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Don Rickles goes for laughs in Westbury

Don Rickles accepts the Johnny Carson Award at

Don Rickles accepts the Johnny Carson Award at The 2012 Comedy Awards in New York on April 28, 2012. Credit: AP

Johnny Carson labeled him Mr. Warmth, Frank Sinatra called him Bullethead and Milton Berle dubbed him the Merchant of Venom. Needless to say, comedian Don Rickles' reputation precedes him.

When Rickles takes the stage Saturday at the NYCB Theatre at Westbury, the orchestra will play a matador theme because he's always ready for battle.

Calling from his California home, he's still playfully feisty at age 89. But greeting him as "sir" is apparently not the way to begin a conversation.

"Don't call me sir . . . it's King of the Admirals!" instructs Rickles. "I'm sure this interview is going to really help my career at this stage of life."

And so we begin.

Are you excited to return to New York soil?

I've been playing Westbury for a hundred million years. Growing up in Jackson Heights, Westbury was always like a second home. I enjoy coming back every time.

You once played Westbury with the late Joan Rivers. What was your relationship like?

She was a wonderful lady and a friend. We had some fun times together socially. I always respected her and it was a joy to have her on the bill with me.

How did the way you interact with the crowd develop?

I worked joints all over the East -- New Jersey, the Bronx and Long Island. I did impressions, told lousy jokes and suddenly I found myself talking and kidding about people in the audience. It wasn't mean-spirited, otherwise I would have never had success. I don't get on the stage and say, "Two Jews got off a bus . . . " I talk about things and it becomes a joke.

You used to run around the stage like a wild man. How do you connect with the audience these days?

I had an infection in my leg, so I use a cane and sit on a chair in front of the band. Once you have the humor, it's always there even without the movement that I used to have.

How do you reach the people then?

I go into the audience, take their wallet, slap them in the face and go home. You got to snap out of it, David!

Can you give me a peek inside your formula?

When I get to the theater, some people strike me and others don't. I have a feeling of who I can have a good time with and who I won't bother too much. It's an instinct. I say things with love and the public buys it. It never comes out nasty.

You celebrated your 50th wedding anniversary this year. What's the secret to your marital success?

I give my wife money! But you have to be a good friend and count on each other. We have a great life together.

You are best friends with Bob Newhart. How do you guys connect?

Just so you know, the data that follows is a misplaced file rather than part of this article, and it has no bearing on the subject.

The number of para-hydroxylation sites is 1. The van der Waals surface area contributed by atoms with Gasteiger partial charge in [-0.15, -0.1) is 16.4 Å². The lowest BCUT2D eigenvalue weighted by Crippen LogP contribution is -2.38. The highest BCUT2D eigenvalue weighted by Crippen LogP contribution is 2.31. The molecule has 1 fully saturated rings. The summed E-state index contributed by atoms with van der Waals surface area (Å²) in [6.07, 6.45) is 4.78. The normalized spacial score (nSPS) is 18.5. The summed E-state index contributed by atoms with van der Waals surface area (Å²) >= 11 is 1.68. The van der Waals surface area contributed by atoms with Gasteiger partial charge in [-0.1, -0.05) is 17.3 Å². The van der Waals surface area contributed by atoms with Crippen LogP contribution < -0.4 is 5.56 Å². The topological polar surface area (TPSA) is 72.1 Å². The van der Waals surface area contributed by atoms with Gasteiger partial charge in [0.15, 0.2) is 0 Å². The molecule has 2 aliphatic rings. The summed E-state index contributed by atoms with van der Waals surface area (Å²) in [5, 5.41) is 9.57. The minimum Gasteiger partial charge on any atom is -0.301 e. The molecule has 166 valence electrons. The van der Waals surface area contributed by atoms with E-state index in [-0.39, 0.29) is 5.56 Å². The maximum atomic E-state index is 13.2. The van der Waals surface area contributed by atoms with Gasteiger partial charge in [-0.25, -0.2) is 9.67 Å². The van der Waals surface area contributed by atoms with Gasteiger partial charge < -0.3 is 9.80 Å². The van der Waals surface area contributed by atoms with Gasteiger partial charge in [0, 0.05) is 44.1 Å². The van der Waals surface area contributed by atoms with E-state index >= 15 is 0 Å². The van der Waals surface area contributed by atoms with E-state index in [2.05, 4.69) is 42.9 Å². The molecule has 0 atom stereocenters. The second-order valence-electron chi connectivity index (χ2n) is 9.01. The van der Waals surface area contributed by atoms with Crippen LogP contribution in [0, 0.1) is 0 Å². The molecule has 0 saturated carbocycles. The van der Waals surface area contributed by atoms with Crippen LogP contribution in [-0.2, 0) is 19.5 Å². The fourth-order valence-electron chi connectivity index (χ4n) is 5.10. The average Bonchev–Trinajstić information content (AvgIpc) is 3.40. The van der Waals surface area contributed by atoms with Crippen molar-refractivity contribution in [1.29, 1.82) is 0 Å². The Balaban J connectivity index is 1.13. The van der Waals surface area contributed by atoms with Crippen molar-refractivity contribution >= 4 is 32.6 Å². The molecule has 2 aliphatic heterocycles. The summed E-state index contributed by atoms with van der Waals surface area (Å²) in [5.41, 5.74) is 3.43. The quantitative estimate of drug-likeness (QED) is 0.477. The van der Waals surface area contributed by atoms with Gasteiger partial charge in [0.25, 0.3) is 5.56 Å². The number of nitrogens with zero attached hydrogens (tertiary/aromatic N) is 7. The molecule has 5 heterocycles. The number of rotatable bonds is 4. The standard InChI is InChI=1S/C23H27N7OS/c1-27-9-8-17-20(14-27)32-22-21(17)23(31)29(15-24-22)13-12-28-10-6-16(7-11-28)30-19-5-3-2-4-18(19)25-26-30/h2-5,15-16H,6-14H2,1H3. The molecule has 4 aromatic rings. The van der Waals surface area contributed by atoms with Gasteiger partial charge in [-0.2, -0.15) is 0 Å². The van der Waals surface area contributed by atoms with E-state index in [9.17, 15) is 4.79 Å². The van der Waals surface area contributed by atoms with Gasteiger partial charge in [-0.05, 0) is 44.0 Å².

We are two different people, but our wives are the dearest of friends, they are like sisters. Bob's a brilliant comedian from the Midwest and I'm a loud Jew from New York.

Your relationship with Frank Sinatra was legendary, yet you were different as well. How did you bond?

I told him he was a good singer and he bought that. Frank and his wife Barbara treated me and my wife, Barbara, tremendously. He enjoyed my style of humor.

How would you describe the chemistry between you and Johnny Carson?

We just clicked. Our humor together always worked terrific. Every time I was on "The Tonight Show," it was an event. Johnny always had notes, but we never used them because we'd just make up stuff as we went along. He was one in a million.

Were you surprised that David Letterman is retiring?

No, it's about time! He should walk away because he's starting to bore me. But, Dave's been a good friend.

Did you have a good sense of humor as a kid?

Yes, but I lost a little bit during World War II in the Navy. The gunfire annoyed me.

You are an inspiration to many comedians, but who inspired you?

When I started out it was Milton Berle. I always loved his ad-libbing and the way he acted.

What did your mother think of your career?

My mother was strong lady, very wise and helpful. She always gave me the courage to do what I do. When I was trying to make a mark for myself, she'd say, "Why can't you be more like Alan King? Why do you have to pick on people?" Then, when I started to make money and get attention, she'd say, "That's so good what you do!"

How do you get pumped up before a show?

It's a little thing called . . . VODKA! After almost 60 years, I just wait in the wings, get myself revved up in the head and go out and do it. When you get to be my age and they still show up and laugh, it's kind of nice.

How did playing Mr. Potato Head in the "Toy Story" films affect your career?

Younger people have discovered me because of that character. I hope to do another one, if I'm still alive.

You appeared on "Gilligan's Island," "The Munsters," "The Addams Family," "Get Smart," "The Andy Griffith Show" and "I Dream of Jeannie." Which was the most enjoyable?

The most fun was doing "Get Smart" with Don Adams, who was a dear friend of mine.

Where did the term "hockey puck" come from?

It was just my go-to ad-lib. Now people send me actual hockey pucks at home.




WHEN | WHERE 8 p.m. Saturday, NYCB Theatre at Westbury, 960 Brush Hollow Road

INFO $69.50-$99.50, 800-745-3000,

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